Speculating on whether AMP Ltd is a buy yet is a sport for the truly brave, akin perhaps to seeing how many press-ups you can do before you sag face first onto the floor.

Perhaps it’s better to just sit in a chair until the urge passes. But that’s the whole point: if everyone else is treating AMP as an exercise in self flagellation it might actually present a buying opportunity. Might, I said.

Let’s look at a few cons and pros, in that order.

The insurer has had its reputation drop lower even than the banks, due mostly to a cover-up of the fact that it had been charging dead people for financial advice.

That emerged back in April, shortly before the exits of CEO Craig Meller and chair Catherine Brenner.

Yes, lower than the banks. This is Australia’s biggest and oldest life insurance company, established as a mutual in 1849 and demutualised in 1998.

AMP policyholders suddenly became shareholders in the looming float of the company, and that’s where the trouble really started.

We can now see that demutualisation broke the golden thread between policyholders and management. In a mutual organisation, like a Co-Op, profits flow back to a central pool and dividends are paid out only after the directors decide there’s enough money in the kitty to pay out on all likely claims.

Demutualising an organisation pushes the dividend payout expectation up the ladder and of course, if you are a shareholder and not a policyholder, you are going to be very happy with that.

But where does the policyholder sit in all of this? Lower down the ladder, is the very simple answer.  And we haven’t even mentioned the financial advice clients, for whom the mutual issue isn’t relevant but who have clearly been treated as badly as policyholders in some cases. 

That said, moaning about the negative consequences of demutualisation all those years ago is a bit like bewailing the outcome of the Brexit referendum in the UK. 

It happened, whether we like it or not, and the board of AMP now has to deal with the consequences by devising a structure that lifts the retail (insurance and or advice) client back up the ladder again, and that will not be easy. Not that AMP management have a choice: anything short of putting the client first and foremost will leave the group at its current level of reputation.

There’s a serious question mark over the grandfathering of commissions, of course, made worse by the fact that there are lots of semi retired advisers whose only reason to go into the office is to keep qualifying for the commission stream.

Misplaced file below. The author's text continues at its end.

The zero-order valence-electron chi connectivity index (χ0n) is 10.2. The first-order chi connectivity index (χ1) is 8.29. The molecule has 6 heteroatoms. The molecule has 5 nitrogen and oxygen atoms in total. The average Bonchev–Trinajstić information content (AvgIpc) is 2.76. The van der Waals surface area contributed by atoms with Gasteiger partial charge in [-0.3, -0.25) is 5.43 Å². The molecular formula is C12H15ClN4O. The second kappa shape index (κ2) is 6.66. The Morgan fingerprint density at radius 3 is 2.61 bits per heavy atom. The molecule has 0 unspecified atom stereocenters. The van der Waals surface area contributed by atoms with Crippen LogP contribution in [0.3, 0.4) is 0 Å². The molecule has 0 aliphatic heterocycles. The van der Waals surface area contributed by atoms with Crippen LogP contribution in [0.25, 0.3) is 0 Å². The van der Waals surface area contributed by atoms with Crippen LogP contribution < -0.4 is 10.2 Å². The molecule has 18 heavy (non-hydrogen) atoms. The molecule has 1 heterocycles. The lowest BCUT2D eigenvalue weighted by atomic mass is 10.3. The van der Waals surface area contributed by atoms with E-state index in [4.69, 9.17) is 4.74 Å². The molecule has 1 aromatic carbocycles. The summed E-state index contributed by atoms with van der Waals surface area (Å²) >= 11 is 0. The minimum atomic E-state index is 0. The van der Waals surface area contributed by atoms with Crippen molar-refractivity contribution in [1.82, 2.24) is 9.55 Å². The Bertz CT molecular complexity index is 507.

That’s no way to run a company.

What about a positive or two? I’d suggest that the two nasty episodes of charging dead people, firstly for financial advice and secondly for life cover, are a failure of systems and not deliberate actions. You know how it is with direct debit payments of any description: their default position is that they keep being extracted from the relevant account unless someone specifically overrides them.

Dying creates the particular problem that the person doing the paying is no longer around to sound the alarm, and clearly AMP’s systems were not up to the task. 

It’s also true that when a person dies, their family is so damn busy sorting out their funeral, estate and affairs that they don’t always sound the alarm either. That will have to be fixed, and fast.

I should add, as if it’s not obvious, that the Banking Royal Commission’s interim report is due to be delivered this Sunday and it would be an optimistic investor who took the view that Commissioner Hayne is going to be any kinder to AMP than has been the Court of Public Opinion.

The horribly long gap, in both “zombie” cases, between the problem being discovered and dealt with by AMP management, never mind honestly reported, will almost certainly be a focus of his commentary. 

AMP’s reputation has been smashed but there are other positive factors to play with, if not just yet.

One, Chairman David Murray is a sound choice. He came in at almost zero notice post Catherine Brenner’s exit.  He’s forgotten more about Australia’s financial System than most people will ever learn, having conducted a well-regarded inquiry into it back in 2014. 

The biggest complaint against him seems to be that he still supports the vertically integrated model for banks, but that’s not so much of an issue in a life company. 

And acting CEO Mike Wilkins is going to be at the very least a safe pair of hands until the newly appointed CEO Francesco de Ferrari takes over in December.

Wilkins is a general insurer by background rather than a life insurer but he has a very solid pedigree in having steered Promina and then IAG from 1999 through to 2015.

IAG has been relatively unscathed by the Commission, with the exception of subsidiary Swann Insurance which specialised in a variety of “add on” insurance provided to finance clients of car dealers.  Clients who bought unnecessary or poor value insurance are now being compensated, but the whiff of scandal is a modest one compared with some of the pungent ordure elsewhere.

And for a moment on Monday it looked as though APRA chairman Wayne Byres was complimenting AMP.

He said in a speech that “Right now it seems inconceivable that any of Australia’s big banks or major insurers might not exist at some future point.”

But even that had a smack down in it.

“The same was no doubt once said about dominant companies such as Remington typewriters, Kodak, or Blockbuster Video.”

So, is AMP a buy? Not until it clearly puts the policyholder and the financial advisory client back at the top of the pile where he or she belongs. But for now,  it’s nothing more than a scary punt.